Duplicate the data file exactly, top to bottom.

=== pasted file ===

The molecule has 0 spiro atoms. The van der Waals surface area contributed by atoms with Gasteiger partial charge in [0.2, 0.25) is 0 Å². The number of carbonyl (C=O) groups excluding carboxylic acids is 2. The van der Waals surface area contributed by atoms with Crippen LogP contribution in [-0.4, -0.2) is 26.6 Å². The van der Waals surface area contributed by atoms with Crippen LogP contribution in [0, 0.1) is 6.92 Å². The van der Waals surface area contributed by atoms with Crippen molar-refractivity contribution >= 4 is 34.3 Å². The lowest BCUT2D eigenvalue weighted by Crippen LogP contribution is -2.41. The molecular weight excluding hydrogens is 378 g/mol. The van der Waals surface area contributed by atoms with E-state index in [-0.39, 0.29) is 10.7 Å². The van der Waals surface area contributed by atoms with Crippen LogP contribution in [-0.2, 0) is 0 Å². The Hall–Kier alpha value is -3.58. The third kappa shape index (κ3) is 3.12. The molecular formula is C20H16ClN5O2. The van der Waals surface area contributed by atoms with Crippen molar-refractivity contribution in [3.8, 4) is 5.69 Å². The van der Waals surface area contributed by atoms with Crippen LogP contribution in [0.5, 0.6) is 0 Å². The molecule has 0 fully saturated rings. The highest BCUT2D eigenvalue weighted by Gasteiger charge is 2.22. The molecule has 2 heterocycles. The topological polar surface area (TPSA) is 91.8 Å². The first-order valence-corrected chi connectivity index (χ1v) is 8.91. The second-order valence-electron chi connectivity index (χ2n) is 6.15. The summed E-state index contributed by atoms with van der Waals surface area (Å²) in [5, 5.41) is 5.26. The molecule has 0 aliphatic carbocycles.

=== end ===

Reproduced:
The molecule has 0 spiro atoms. The van der Waals surface area contributed by atoms with Gasteiger partial charge in [0.2, 0.25) is 0 Å². The number of carbonyl (C=O) groups excluding carboxylic acids is 2. The van der Waals surface area contributed by atoms with Crippen LogP contribution in [-0.4, -0.2) is 26.6 Å². The van der Waals surface area contributed by atoms with Crippen LogP contribution in [0, 0.1) is 6.92 Å². The van der Waals surface area contributed by atoms with Crippen molar-refractivity contribution >= 4 is 34.3 Å². The lowest BCUT2D eigenvalue weighted by Crippen LogP contribution is -2.41. The molecular weight excluding hydrogens is 378 g/mol. The van der Waals surface area contributed by atoms with E-state index in [-0.39, 0.29) is 10.7 Å². The van der Waals surface area contributed by atoms with Crippen LogP contribution in [-0.2, 0) is 0 Å². The Hall–Kier alpha value is -3.58. The third kappa shape index (κ3) is 3.12. The molecular formula is C20H16ClN5O2. The van der Waals surface area contributed by atoms with Crippen molar-refractivity contribution in [3.8, 4) is 5.69 Å². The van der Waals surface area contributed by atoms with Crippen LogP contribution in [0.5, 0.6) is 0 Å². The molecule has 0 fully saturated rings. The highest BCUT2D eigenvalue weighted by Gasteiger charge is 2.22. The molecule has 2 heterocycles. The topological polar surface area (TPSA) is 91.8 Å². The first-order valence-corrected chi connectivity index (χ1v) is 8.91. The second-order valence-electron chi connectivity index (χ2n) is 6.15. The summed E-state index contributed by atoms with van der Waals surface area (Å²) in [5, 5.41) is 5.26. The molecule has 0 aliphatic carbocycles.